I do admire this man, as a female. He sounds like someone who is open and progressive and moving forward to me which always requires time and patience and tolerance. I like forward. It's also impossible at this time for some, so that has to be addressed also, but I like to think that people are moving always forward.

Lisa   July 16th, 2009 2:13 pm ET

I think CNN is doing a huge disservice to Iran and the people fighting for their freedom. How can CNN STOP reporting when there is still people fighting? Yes, you can not confirm/deny what is actually going on, but the people there NEED CNN to bring attention to the urgency of this matter. I am an American and I believe the US news outlets have a great impact on what is happening over there! If you stop your reporting then it silences the Iranian people.
MJ dying is very sad, but THOUSANDS of people are dying in Iran. This is supposed to be CNN, not E! news, right?

G.   July 17th, 2009 4:27 pm ET

MJ was important in the U.S. because his legacy was that he brought the races together in some way. That's a huge issue in this country – one we are still figuring out and have problems solving. I think that Iran is more important though. I think it should not be about about a foreign country, us – the U.S. – or anyone, trying to stamp our beliefs on other people. We all know good and bad. It's simple. If people have freedom, are happy, move forward in all ways learning, have the freedom to learn, and have joy in life combined with safety – you have a perfect place. Lacking any one element, and all of us lack at least one, then we need to fix ourselves. There is always going to be a hierarchy of sorts, people need that to process info I think, a President, his secretary, whatever, and rich, high medium income people, medium income people, whatever. Hopefully it never comes down to the rulers and the ruled.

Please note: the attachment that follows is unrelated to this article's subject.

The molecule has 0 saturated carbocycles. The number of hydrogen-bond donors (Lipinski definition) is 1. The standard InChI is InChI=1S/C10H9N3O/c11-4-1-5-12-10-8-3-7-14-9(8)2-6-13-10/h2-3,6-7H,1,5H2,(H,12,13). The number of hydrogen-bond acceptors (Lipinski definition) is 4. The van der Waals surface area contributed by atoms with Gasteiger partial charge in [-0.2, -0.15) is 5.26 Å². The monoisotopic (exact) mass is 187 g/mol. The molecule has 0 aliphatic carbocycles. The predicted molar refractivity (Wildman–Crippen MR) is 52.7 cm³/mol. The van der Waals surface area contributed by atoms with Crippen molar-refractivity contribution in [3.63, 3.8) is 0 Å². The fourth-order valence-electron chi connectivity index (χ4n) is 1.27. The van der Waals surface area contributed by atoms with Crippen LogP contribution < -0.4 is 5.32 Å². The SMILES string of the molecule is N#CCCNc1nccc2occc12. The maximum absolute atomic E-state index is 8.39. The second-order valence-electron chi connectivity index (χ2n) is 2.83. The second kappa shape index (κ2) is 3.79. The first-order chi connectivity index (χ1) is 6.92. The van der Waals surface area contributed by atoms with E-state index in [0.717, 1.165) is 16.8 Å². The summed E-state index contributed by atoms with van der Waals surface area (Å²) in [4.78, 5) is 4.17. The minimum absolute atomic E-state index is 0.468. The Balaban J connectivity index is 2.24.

G.   July 18th, 2009 2:45 am ET

The Iranian election is over, and foreign powers need to let the people decide their fate. I guess. That is tough stuff. I feel bad for the people in Iran, especially the young people, but moving from one cleric to another doesn't seem the answer. Democracy is a costly thing to find. Freedom has never been free. People are still backwards in general. Most places just can't handle it.

G.   July 27th, 2009 3:32 pm ET

I've not read about the Iranian election lately. Which cleric has control? I guess it probably doesn't matter. No one votes on them anyway, in the general public.

G.   July 27th, 2009 3:42 pm ET

Basically, explain the Iran system to me. There is some kind of council, all guys, who pick a cleric person, also male. Then he picks a few candidates, also male, and people vote. The vote is flawed. The big deal?? It is flawed from the beginning. Another voted in person won't matter a lot. None are female. The base, the cleric, is not voted on by the general perople either., I don't know about this council, all men who are alike. In the U.S., none of ruling people are a like. It's very weird to me from here. It's all just figured out ahead anyway to exclude women or anyone different anyway. No Mexicans, no Canadians, no women, no anyone much except all the same.

Dennis Junior   August 10th, 2009 2:15 am ET

I will be checking him out on Facebook...

~Dennis Junior~